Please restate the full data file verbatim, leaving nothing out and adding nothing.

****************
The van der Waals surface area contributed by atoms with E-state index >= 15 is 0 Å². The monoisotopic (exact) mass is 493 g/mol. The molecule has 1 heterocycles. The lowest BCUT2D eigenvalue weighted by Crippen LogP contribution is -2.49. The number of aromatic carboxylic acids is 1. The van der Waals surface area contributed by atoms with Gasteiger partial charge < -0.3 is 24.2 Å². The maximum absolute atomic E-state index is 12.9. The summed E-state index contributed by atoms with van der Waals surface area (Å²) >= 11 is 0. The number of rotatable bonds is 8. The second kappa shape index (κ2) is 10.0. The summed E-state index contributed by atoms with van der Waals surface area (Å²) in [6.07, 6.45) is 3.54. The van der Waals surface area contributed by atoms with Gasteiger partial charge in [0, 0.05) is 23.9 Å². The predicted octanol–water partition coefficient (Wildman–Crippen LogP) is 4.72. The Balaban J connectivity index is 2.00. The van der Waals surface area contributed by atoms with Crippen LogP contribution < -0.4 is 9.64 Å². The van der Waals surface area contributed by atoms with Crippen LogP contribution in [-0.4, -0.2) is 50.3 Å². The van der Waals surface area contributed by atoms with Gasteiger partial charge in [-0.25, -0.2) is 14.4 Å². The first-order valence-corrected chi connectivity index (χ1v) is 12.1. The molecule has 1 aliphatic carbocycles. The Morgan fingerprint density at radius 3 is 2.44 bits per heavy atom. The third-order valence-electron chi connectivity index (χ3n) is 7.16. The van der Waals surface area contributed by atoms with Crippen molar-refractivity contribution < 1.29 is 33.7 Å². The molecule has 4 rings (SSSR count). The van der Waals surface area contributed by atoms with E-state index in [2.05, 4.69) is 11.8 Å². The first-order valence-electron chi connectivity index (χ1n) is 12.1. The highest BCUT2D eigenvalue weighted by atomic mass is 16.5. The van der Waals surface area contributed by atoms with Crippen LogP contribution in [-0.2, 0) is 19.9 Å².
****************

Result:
The van der Waals surface area contributed by atoms with E-state index >= 15 is 0 Å². The monoisotopic (exact) mass is 493 g/mol. The molecule has 1 heterocycles. The lowest BCUT2D eigenvalue weighted by Crippen LogP contribution is -2.49. The number of aromatic carboxylic acids is 1. The van der Waals surface area contributed by atoms with Gasteiger partial charge < -0.3 is 24.2 Å². The maximum absolute atomic E-state index is 12.9. The summed E-state index contributed by atoms with van der Waals surface area (Å²) >= 11 is 0. The number of rotatable bonds is 8. The second kappa shape index (κ2) is 10.0. The summed E-state index contributed by atoms with van der Waals surface area (Å²) in [6.07, 6.45) is 3.54. The van der Waals surface area contributed by atoms with Gasteiger partial charge in [0, 0.05) is 23.9 Å². The predicted octanol–water partition coefficient (Wildman–Crippen LogP) is 4.72. The Balaban J connectivity index is 2.00. The van der Waals surface area contributed by atoms with Crippen LogP contribution < -0.4 is 9.64 Å². The van der Waals surface area contributed by atoms with Crippen LogP contribution in [-0.4, -0.2) is 50.3 Å². The van der Waals surface area contributed by atoms with Gasteiger partial charge in [-0.25, -0.2) is 14.4 Å². The first-order valence-corrected chi connectivity index (χ1v) is 12.1. The molecule has 1 aliphatic carbocycles. The Morgan fingerprint density at radius 3 is 2.44 bits per heavy atom. The third-order valence-electron chi connectivity index (χ3n) is 7.16. The van der Waals surface area contributed by atoms with Crippen molar-refractivity contribution < 1.29 is 33.7 Å². The molecule has 4 rings (SSSR count). The van der Waals surface area contributed by atoms with E-state index in [2.05, 4.69) is 11.8 Å². The first-order valence-electron chi connectivity index (χ1n) is 12.1. The highest BCUT2D eigenvalue weighted by atomic mass is 16.5. The van der Waals surface area contributed by atoms with Crippen LogP contribution in [-0.2, 0) is 19.9 Å².